With more than 100 large wildfires burning in 12 states, Curt Covington, senior director of institutional credit at AgAmerica, said farmers are feeling the heat.
Persistent smoke can result in lower crop yields and reduced quality, Covington said, which has kept agricultural lenders like himself busy working with producers to provide much-needed financial breathing space.
"Believe me, we've been on top of this," Covington said. "It's been a great dialogue between lenders and farmers this entire summer."
AgAmerica, based in Lakeland, Fla., is a national company offering loans for farms across 20 different agricultural sectors producing more than 200 different crops. Its West Coast regional office is in Boise.
As of Aug. 18, there were 64 large wildfires burning 1.8 million acres in Oregon, Washington, Idaho and California, according to the National Interagency Fire Center.
Covington said they anticipated this year's fire season would be active across the West, causing commodity prices to fluctuate and putting pressure on supply chains.
"This is not something you can ignore and just say it will go away," he said.
Already, Covington said hay, cattle and dairy markets are seeing the effects of fire. Ranchers have seen their pastures go up in flames, increasing demand for additional feed for their animals to last through the winter.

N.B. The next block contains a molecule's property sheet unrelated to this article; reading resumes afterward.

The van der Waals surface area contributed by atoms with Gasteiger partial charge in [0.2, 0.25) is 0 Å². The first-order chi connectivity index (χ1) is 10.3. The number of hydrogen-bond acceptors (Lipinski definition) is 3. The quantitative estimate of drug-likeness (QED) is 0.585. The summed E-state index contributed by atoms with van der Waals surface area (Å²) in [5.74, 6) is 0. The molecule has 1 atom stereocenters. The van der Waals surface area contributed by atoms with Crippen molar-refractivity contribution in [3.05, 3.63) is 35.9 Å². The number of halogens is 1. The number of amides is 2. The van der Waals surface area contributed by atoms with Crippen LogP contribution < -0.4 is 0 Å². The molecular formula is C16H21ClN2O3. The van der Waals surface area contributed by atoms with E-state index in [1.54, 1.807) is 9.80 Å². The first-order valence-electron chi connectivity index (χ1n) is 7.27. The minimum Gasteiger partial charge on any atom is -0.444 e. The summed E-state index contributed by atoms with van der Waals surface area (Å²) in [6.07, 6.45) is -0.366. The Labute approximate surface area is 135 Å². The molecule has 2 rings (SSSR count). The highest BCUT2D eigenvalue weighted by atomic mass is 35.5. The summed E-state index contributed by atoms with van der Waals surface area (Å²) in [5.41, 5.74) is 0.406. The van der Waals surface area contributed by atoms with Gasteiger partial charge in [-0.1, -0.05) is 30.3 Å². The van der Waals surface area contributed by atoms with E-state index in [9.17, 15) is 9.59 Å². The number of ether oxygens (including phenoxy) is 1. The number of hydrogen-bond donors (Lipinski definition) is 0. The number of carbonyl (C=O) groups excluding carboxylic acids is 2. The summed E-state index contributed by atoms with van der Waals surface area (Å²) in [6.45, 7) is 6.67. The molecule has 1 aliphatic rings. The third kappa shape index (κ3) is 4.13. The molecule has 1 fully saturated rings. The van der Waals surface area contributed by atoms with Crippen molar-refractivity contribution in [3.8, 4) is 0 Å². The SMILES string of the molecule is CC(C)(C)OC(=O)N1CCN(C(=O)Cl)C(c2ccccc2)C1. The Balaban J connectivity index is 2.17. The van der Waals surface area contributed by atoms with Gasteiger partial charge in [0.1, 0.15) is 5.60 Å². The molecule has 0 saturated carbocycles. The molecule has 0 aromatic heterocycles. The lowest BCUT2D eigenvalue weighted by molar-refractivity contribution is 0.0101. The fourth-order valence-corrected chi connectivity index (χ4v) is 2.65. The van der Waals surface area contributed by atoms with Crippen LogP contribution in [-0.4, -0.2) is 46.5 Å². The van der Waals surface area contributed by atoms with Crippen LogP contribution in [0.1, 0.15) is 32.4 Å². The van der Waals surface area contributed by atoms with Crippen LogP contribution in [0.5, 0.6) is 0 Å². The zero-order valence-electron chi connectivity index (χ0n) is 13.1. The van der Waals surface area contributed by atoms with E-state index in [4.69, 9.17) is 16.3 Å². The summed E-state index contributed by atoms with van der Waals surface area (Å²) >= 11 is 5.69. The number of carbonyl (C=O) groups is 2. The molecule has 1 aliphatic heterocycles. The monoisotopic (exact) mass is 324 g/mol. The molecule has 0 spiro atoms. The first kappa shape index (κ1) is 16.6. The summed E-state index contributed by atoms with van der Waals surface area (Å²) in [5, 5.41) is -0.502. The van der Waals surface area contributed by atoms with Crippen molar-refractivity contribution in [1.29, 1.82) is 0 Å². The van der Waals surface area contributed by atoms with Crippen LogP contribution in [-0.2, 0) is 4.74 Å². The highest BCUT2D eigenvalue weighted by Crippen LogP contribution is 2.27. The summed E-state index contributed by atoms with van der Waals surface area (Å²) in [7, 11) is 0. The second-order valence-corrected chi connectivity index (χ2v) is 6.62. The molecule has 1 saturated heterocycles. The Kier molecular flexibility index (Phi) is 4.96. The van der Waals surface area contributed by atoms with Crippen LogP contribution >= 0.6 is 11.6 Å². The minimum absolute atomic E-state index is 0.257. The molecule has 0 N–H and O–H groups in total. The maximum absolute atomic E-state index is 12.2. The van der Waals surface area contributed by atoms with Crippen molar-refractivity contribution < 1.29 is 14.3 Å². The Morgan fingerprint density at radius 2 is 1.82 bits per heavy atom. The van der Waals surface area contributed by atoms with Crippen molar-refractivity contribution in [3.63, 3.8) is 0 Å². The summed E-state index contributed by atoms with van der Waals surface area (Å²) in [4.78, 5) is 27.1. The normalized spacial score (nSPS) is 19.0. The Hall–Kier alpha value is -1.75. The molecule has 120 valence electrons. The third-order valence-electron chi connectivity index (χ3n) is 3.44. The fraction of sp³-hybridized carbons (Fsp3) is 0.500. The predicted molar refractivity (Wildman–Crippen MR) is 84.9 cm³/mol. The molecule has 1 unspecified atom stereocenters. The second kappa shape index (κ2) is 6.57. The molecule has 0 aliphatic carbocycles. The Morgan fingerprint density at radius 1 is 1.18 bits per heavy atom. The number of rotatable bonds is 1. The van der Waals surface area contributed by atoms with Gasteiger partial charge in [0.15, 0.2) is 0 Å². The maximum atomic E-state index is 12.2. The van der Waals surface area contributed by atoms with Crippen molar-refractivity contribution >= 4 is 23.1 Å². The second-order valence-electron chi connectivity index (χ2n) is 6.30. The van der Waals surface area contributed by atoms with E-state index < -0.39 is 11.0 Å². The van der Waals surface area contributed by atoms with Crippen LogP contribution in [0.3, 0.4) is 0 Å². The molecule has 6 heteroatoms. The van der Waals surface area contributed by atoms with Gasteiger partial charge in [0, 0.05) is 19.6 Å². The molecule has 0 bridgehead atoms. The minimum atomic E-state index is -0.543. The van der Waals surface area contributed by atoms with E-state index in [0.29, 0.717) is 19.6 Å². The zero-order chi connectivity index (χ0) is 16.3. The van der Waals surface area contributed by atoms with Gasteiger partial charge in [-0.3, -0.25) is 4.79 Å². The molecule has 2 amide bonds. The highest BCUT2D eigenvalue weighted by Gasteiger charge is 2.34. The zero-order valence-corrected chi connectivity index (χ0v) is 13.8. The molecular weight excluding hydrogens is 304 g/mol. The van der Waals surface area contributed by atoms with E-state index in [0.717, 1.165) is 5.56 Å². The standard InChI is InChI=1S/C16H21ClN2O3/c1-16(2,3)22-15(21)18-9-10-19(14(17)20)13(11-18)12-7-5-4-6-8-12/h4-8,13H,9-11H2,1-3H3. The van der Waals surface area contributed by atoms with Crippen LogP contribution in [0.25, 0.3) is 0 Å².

Meanwhile, extreme drought and water shortages have drastically reduced yields in some areas. While hay prices are highly regionalized, Covington said he has seen examples of prices spiking $20 per ton over where they were a year ago.
Higher hay prices extend to the cattle and dairy industries, with producers spending more to keep their animals fed. Smoke can also impact the animals' metabolism and slow their growth rate and milk production.
"None of that is any good," Covington said. "We kind of forget that animals have the same respiratory system that we do."
Covington is also keeping a close eye on this year's winegrape harvest in Oregon and Washington. Winegrapes can be severely impacted by smoke, causing the finished wine to taste like a campfire or ashtray, diminishing their quality.
Oregon State University, Washington State University and the University of California-Davis have all mobilized to study smoke taint in wine. But if wineries reject contracts for tainted grapes, Covington said it could reduce inventory and raise prices for the region's wines, especially red varieties.
"The winegrape (harvest) is going to be a telltale sign of how bad this year was," Covington said.
When production of a certain commodity drops in one area, it means the supply chain must adapt and find it elsewhere, Covington said. So far, he said Northwest producers have largely avoided significant disruptions, which he credited to their resiliency.
"They always seem to find a way to manage their way out of these crises," he said. "I'll just be glad when summer's over."